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‘No intention of closing Missouri’ despite recent coronavirus outbreaks, Parson says

  

JEFFERSON CITY, Mo. — Recent spikes in positive COVID-19 cases will not cause Missouri to close again, according to Gov. Mike Parson

“I know there have been recent concerns about COVID-19 cases in Missouri,” Parson said during Tuesday’s press conference. “As we have said many, many times, the more testing we do, the more positive cases there will be. This is not a surge or a second wave going on in Missouri; these are outbreaks in specific areas that we are aggressively testing to box in the virus and prevent further spreading.”

“We are not overwhelmed, we are not currently experiencing a second wave, and we have no intention of closing Missouri back down at this point in time,” Parson said.

The recent increases in positive cases occurred in southwest Missouri, primarily in McDonald, Jasper, Barry, and Newton Counties. Missouri’s Department of Health and Senior Services (DHSS) identified 310 of the 413 new cases reported on June 20 and 21 as coming from these areas.

“We are grateful for our partnerships locally, federally and in neighboring states like Arkansas, that allow all of us to collaborate during these times that public health experts are in great need,” said DHSS Director Dr. Randall Williams. “It is also important to understand that this is a localized outbreak — not a surge of cases throughout the state —  and together, we are responding accordingly.” 

DHSS also said the increase in positive cases was likely due to Missouri’s “box-in” testing strategy occurring in that part of the state. Much of the outbreak occurred at a Tyson food processing plant in McDonald county as well as similar facilities.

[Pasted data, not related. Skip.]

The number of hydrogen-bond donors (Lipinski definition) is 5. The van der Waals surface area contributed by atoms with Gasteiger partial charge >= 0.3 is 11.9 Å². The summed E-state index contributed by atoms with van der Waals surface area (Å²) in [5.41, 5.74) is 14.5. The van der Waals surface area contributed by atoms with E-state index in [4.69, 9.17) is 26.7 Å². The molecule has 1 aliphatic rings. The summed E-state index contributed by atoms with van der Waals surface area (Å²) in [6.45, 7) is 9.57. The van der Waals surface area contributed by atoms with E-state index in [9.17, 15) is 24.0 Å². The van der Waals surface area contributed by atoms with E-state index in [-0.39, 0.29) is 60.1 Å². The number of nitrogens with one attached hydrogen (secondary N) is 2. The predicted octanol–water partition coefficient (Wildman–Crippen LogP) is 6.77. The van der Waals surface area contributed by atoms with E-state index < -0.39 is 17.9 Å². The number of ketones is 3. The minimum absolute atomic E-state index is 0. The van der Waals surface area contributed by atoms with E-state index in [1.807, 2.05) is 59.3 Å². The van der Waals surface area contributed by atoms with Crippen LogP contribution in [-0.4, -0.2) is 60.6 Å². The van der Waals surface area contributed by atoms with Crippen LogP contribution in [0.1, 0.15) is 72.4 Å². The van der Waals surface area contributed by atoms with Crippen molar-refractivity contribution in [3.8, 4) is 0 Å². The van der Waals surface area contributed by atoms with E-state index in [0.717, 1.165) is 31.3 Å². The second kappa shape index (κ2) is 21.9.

“As we look across the state of Missouri right now and we look at our positivity rate, overall it’s low and most recently it’s even lower,” Williams said during the press conference. “As we open up the state, the governor was insistent we be ready for outbreaks.”

The governor fully opened the state last week, lifting state restrictions on businesses and removing statewide social distancing orders, while still allowing local officials to continue making the policies for their communities. The opening also included increased testing and a gradual reopening of nursing homes to visitors.

“We feel like this is a virus that is not going to go away,” Parson said. “That’s not gonna change, so the economy has to reopen, people have to get back to some sort of normal life, schools have to get back engaged. I’m gonna get back to what I’ve been saying all along: social distancing is the most important thing you can do. We’re not going back here; we’ve got to keep moving forward.”

More than 18,500 Missourians have tested positive for COVID-19 as of Tuesday; 966 people have died.


EDITOR’S NOTE: For up-to-date information on coronavirus, check with the CDC and DHSS.